Poland's estate agents are, by and large, not very good. Because they try to extract a fee from both buyer and seller, there's a good incentive for both parties to avoid a costly intermediary. Buyers would spend all Saturday driving around Konstancin or Magdalenka looking for that house in the estate agent's photo with the blue roof and the wooden swing in the front garden. So the estate agent doesn't show a photo or say where the property is. Instead, tens of thousands or ads are dumped onto the internet, most of them no longer current ("Ah... that house has just been sold... but we have dozens like it...").

Until the property market becomes more transparent and Warsaw's commuting issues are at least alleviated, we are all condemned to jams and overcrowed public transport.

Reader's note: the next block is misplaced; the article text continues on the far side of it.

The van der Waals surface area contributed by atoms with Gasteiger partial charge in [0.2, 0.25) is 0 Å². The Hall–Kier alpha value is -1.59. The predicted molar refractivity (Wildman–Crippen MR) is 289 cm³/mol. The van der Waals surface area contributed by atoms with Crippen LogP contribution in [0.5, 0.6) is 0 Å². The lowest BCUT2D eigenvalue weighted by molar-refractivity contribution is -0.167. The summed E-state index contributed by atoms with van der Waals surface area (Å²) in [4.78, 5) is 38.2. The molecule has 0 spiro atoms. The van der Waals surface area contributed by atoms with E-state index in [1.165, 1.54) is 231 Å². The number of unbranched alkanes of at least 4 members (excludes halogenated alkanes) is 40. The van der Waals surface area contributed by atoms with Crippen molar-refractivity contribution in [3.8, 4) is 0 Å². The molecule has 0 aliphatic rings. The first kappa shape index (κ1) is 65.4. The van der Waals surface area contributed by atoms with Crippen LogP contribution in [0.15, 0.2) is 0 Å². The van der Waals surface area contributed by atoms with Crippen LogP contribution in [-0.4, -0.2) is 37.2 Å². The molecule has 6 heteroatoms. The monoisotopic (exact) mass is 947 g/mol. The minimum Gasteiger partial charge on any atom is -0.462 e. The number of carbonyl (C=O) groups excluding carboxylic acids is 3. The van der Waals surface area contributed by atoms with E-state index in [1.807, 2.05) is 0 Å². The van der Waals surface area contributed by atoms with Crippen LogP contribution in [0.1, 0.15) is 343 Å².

Wednesday, 27 October 2010

Welcome to Warsaw

Returning home after a business mixer via Dworzec Centralny (Warsaw's central station), I notice that the refurbishment of the platforms is now underway, with Track 4, Platform 2 and Track 5, Platform 3 now closed off for building work. Across on Track 3, a night train to Moscow via Minsk is boarding. The entire station smells characteristically of coal smoke, as the Russian trains still use it for carriage heating.

Below: Some Russian graffiti on a column on Platform 3. I have no clue what it says; it may well be obscene, or existentialist, or love-lorn, or all three, and probably vodka-fuelled. Any reader care to have a stab at what the Master of Warsaw Central* has scrawled here?

I am reminded of a communist-era joke. A Parisian is heading by train to Moscow. A Muscovite is heading by train to Paris. By mistake both alight in Warsaw. The Muscovite looks around in delight: "Ah! Paris!" The Parisian looks around in disgust: "Urgh! Moscow!"